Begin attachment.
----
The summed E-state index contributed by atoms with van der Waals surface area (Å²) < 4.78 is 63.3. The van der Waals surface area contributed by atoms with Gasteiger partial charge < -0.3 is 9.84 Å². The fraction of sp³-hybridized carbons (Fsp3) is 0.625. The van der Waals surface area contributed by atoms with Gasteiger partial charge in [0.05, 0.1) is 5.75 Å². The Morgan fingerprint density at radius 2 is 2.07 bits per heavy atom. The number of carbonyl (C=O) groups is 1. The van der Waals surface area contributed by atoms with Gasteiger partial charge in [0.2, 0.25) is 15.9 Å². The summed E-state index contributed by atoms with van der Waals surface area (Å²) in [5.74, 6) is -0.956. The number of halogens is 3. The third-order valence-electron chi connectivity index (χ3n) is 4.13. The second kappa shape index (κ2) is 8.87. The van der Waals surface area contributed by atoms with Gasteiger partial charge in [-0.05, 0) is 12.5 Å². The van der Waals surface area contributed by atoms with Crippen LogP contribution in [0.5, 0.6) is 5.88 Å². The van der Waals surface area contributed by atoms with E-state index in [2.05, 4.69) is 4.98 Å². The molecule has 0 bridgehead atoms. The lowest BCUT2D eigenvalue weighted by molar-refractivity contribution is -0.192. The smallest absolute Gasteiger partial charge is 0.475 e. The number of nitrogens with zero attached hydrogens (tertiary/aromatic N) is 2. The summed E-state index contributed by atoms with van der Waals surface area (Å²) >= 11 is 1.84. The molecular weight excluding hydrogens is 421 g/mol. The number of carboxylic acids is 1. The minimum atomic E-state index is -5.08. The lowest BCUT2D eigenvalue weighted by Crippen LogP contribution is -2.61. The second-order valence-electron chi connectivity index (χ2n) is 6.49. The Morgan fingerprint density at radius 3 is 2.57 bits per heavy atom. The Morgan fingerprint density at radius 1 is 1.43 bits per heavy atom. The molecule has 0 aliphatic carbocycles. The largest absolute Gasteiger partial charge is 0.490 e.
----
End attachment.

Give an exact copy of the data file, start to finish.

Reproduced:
The summed E-state index contributed by atoms with van der Waals surface area (Å²) < 4.78 is 63.3. The van der Waals surface area contributed by atoms with Gasteiger partial charge < -0.3 is 9.84 Å². The fraction of sp³-hybridized carbons (Fsp3) is 0.625. The van der Waals surface area contributed by atoms with Gasteiger partial charge in [0.05, 0.1) is 5.75 Å². The Morgan fingerprint density at radius 2 is 2.07 bits per heavy atom. The number of carbonyl (C=O) groups is 1. The van der Waals surface area contributed by atoms with Gasteiger partial charge in [0.2, 0.25) is 15.9 Å². The summed E-state index contributed by atoms with van der Waals surface area (Å²) in [5.74, 6) is -0.956. The number of halogens is 3. The third-order valence-electron chi connectivity index (χ3n) is 4.13. The second kappa shape index (κ2) is 8.87. The van der Waals surface area contributed by atoms with Gasteiger partial charge in [-0.05, 0) is 12.5 Å². The van der Waals surface area contributed by atoms with Crippen LogP contribution in [0.5, 0.6) is 5.88 Å². The van der Waals surface area contributed by atoms with E-state index in [2.05, 4.69) is 4.98 Å². The molecule has 0 bridgehead atoms. The lowest BCUT2D eigenvalue weighted by molar-refractivity contribution is -0.192. The smallest absolute Gasteiger partial charge is 0.475 e. The number of nitrogens with zero attached hydrogens (tertiary/aromatic N) is 2. The summed E-state index contributed by atoms with van der Waals surface area (Å²) >= 11 is 1.84. The molecular weight excluding hydrogens is 421 g/mol. The number of carboxylic acids is 1. The minimum atomic E-state index is -5.08. The lowest BCUT2D eigenvalue weighted by Crippen LogP contribution is -2.61. The second-order valence-electron chi connectivity index (χ2n) is 6.49. The Morgan fingerprint density at radius 3 is 2.57 bits per heavy atom. The Morgan fingerprint density at radius 1 is 1.43 bits per heavy atom. The molecule has 0 aliphatic carbocycles. The largest absolute Gasteiger partial charge is 0.490 e.